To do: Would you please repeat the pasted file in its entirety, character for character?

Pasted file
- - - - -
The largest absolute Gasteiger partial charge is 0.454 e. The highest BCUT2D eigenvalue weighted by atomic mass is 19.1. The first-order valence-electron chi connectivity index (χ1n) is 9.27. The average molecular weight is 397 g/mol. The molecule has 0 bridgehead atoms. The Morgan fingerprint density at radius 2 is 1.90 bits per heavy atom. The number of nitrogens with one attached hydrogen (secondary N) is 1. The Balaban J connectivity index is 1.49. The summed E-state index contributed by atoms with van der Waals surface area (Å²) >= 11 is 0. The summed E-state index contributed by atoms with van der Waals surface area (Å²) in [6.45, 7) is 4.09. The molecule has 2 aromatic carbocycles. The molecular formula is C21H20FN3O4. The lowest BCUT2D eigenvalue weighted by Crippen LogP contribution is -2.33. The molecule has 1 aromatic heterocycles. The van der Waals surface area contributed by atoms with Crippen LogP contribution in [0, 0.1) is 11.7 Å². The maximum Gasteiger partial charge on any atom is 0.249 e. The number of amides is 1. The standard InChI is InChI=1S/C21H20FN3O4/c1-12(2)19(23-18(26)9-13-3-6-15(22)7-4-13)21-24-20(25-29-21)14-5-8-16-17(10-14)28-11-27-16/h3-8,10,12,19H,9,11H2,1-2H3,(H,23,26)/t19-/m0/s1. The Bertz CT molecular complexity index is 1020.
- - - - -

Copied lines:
The largest absolute Gasteiger partial charge is 0.454 e. The highest BCUT2D eigenvalue weighted by atomic mass is 19.1. The first-order valence-electron chi connectivity index (χ1n) is 9.27. The average molecular weight is 397 g/mol. The molecule has 0 bridgehead atoms. The Morgan fingerprint density at radius 2 is 1.90 bits per heavy atom. The number of nitrogens with one attached hydrogen (secondary N) is 1. The Balaban J connectivity index is 1.49. The summed E-state index contributed by atoms with van der Waals surface area (Å²) >= 11 is 0. The summed E-state index contributed by atoms with van der Waals surface area (Å²) in [6.45, 7) is 4.09. The molecule has 2 aromatic carbocycles. The molecular formula is C21H20FN3O4. The lowest BCUT2D eigenvalue weighted by Crippen LogP contribution is -2.33. The molecule has 1 aromatic heterocycles. The van der Waals surface area contributed by atoms with Crippen LogP contribution in [0, 0.1) is 11.7 Å². The maximum Gasteiger partial charge on any atom is 0.249 e. The number of amides is 1. The standard InChI is InChI=1S/C21H20FN3O4/c1-12(2)19(23-18(26)9-13-3-6-15(22)7-4-13)21-24-20(25-29-21)14-5-8-16-17(10-14)28-11-27-16/h3-8,10,12,19H,9,11H2,1-2H3,(H,23,26)/t19-/m0/s1. The Bertz CT molecular complexity index is 1020.